and southern Africa ... squeezing some ape descendants into less and
        less forested biomes, then those orthograde striders would tend to be
        found in those regions that has undergone those environmental
        transformations. The other apes seem to have retreated with the forest.

        So, to the extent that early hominins were adapting to life in a less
        heavily forested environment, one would expect to find their remains in
        those places that were less heavily forested at the time.

        It is interesting to note that some of the really early candidates for
        hominin ancestors that are found earlier (closer to 6 mya) are both more
        "chimpy" in their form and most likely to be associated with more
        heavily forested environments than we typically see with, for example,
        Australopithecus. They are also less clearly bipedal (remains are
        awfully fragmentary and some of the inferences quite hopeful and likely
        to be true under only the most fortuitous circumstances), even though
        there are other hints in the remains that suggest that some of the
        derived features associated with hominins are present.

        So, it is a combination of the ancient distribution, taphonomy at death
        and burial, and current conditions (including funding preferences) for
        discovery and recovery.

        So, in one sense we ARE finding most of the earliest hominin fossils in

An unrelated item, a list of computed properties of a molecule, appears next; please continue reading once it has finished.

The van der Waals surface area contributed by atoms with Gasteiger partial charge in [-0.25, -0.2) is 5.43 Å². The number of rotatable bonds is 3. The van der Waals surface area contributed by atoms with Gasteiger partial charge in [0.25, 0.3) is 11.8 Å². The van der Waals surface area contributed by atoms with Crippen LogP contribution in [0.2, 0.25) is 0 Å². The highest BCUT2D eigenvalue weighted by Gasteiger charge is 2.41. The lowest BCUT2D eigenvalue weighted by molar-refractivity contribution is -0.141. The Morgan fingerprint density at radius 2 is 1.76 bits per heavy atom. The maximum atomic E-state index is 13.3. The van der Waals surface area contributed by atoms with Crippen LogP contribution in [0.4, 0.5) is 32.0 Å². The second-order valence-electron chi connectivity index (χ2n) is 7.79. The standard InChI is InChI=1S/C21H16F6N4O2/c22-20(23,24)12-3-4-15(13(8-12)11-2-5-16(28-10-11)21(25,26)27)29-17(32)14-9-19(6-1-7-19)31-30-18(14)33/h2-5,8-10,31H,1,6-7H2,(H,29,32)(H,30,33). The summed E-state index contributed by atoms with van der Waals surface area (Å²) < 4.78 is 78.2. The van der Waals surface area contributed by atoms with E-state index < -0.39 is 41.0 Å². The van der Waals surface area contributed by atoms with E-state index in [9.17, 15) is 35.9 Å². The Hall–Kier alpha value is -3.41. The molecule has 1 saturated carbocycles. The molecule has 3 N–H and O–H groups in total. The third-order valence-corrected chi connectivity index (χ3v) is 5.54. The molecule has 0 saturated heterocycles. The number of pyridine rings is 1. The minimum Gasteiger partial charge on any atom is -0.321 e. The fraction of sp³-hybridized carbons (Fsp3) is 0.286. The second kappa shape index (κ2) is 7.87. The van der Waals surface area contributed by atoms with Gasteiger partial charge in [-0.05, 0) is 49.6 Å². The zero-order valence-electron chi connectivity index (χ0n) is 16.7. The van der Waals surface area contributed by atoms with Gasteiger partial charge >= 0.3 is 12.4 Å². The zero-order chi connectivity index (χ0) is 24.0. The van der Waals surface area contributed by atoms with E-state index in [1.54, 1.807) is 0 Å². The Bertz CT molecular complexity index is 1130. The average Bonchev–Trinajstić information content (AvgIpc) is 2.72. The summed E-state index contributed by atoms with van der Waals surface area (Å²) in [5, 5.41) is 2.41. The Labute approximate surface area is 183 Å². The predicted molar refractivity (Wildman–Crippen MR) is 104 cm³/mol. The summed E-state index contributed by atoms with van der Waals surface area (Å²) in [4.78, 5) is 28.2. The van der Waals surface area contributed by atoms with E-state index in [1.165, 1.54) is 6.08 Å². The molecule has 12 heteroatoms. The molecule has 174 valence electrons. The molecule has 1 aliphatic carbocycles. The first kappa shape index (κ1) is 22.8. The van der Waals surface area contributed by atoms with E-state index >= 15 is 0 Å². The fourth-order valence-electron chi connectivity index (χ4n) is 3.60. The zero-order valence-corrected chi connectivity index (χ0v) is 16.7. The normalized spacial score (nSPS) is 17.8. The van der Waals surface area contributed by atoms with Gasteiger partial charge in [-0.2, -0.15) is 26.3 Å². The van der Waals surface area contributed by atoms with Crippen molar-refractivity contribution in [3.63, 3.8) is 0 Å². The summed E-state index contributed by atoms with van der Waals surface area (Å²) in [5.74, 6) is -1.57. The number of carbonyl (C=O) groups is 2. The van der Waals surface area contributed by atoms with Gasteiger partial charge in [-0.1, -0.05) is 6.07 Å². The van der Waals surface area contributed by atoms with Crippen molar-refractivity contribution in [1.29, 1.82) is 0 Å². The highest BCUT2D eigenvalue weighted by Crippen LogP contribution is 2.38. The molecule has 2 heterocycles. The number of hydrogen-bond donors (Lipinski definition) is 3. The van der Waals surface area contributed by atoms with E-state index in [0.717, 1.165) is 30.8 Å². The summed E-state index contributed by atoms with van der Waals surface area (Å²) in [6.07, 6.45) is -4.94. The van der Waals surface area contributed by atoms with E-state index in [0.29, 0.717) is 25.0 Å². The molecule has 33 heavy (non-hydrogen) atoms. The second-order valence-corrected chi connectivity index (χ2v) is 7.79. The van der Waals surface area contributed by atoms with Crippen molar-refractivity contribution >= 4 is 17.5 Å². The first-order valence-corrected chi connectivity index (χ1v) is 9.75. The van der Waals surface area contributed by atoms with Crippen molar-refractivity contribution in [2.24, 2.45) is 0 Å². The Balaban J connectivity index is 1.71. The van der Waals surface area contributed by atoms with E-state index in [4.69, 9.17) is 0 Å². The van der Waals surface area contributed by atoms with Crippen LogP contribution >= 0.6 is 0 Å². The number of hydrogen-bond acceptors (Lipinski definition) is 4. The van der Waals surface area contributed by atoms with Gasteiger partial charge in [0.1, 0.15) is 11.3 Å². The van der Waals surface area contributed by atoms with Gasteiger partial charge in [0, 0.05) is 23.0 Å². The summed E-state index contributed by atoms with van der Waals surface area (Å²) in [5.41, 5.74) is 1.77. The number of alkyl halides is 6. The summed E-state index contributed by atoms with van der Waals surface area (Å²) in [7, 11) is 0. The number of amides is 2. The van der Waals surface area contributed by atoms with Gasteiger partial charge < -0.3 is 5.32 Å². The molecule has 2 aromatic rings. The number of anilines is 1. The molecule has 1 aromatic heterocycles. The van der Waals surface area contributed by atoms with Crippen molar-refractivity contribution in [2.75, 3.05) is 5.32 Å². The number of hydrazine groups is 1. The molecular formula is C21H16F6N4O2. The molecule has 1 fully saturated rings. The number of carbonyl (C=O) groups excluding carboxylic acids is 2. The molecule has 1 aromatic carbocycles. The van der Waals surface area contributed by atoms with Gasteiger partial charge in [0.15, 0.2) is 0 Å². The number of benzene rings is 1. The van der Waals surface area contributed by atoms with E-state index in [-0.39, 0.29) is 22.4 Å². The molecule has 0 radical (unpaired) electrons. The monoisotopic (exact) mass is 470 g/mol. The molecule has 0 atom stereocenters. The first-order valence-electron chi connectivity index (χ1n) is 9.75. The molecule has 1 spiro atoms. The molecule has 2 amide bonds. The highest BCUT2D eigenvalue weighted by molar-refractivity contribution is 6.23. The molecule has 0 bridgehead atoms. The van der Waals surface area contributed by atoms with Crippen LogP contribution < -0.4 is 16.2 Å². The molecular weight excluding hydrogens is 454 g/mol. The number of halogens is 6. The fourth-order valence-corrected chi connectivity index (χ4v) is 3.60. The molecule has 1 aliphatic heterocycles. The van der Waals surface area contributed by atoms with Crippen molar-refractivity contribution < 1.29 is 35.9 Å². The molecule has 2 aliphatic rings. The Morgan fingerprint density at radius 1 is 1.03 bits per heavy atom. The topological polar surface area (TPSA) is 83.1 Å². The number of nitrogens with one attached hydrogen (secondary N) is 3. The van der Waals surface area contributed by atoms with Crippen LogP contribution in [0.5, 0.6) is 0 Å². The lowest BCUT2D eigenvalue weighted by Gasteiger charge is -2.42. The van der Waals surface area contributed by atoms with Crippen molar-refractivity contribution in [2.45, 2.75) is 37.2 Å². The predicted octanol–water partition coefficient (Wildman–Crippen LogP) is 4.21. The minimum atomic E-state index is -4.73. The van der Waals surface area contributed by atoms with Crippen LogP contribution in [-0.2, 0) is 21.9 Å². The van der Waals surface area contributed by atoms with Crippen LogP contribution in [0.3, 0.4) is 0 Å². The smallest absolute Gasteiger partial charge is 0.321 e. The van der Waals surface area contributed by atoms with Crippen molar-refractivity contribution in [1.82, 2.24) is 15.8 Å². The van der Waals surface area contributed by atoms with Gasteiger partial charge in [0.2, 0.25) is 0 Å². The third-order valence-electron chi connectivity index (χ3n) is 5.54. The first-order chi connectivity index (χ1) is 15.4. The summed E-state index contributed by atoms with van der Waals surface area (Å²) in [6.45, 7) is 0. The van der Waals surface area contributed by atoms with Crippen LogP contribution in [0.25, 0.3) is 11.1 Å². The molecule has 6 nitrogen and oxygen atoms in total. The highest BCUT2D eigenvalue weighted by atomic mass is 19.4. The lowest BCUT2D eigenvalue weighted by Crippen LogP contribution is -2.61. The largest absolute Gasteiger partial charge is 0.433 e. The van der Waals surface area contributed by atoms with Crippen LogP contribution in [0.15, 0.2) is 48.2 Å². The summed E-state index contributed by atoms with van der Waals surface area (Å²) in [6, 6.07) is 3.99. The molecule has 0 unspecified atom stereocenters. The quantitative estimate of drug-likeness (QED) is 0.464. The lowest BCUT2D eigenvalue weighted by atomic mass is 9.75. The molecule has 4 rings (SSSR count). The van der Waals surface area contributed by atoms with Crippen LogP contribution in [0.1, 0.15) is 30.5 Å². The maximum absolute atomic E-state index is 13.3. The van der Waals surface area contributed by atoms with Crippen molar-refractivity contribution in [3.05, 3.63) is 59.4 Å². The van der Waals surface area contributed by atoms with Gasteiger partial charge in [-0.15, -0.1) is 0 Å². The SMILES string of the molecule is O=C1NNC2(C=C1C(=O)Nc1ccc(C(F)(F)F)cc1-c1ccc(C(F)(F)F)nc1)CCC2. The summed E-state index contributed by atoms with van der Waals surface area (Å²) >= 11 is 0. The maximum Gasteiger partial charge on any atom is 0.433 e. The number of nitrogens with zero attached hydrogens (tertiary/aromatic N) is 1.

east and south Africa because that is where we are looking. It is like
        looking in the North American badlands for dinosaurs: you are bound to
        find them. But there is also the fact that all the research and recovery
        in these regions have indicated to us what kinds of ancient habitats
        were attractive to these ancestors and where examples of those might be
        found and be relatively accessible (as Bob pointed out).

        Anj

        On 11/10/2011 14:58, Bob Muckle wrote:
        >
        > Besides the probability of poorer preservation, also consider that
        > there would likely be far less localities with sediments laid down
        > millions of years ago in West Africa, now being exposed. Most of the
        > well-known fossil localities in East Africa are within the Great Rift
        > Valley, where erosion keep exposing fossils with relatively little
        > effort. Another reason is that people tend to look where people have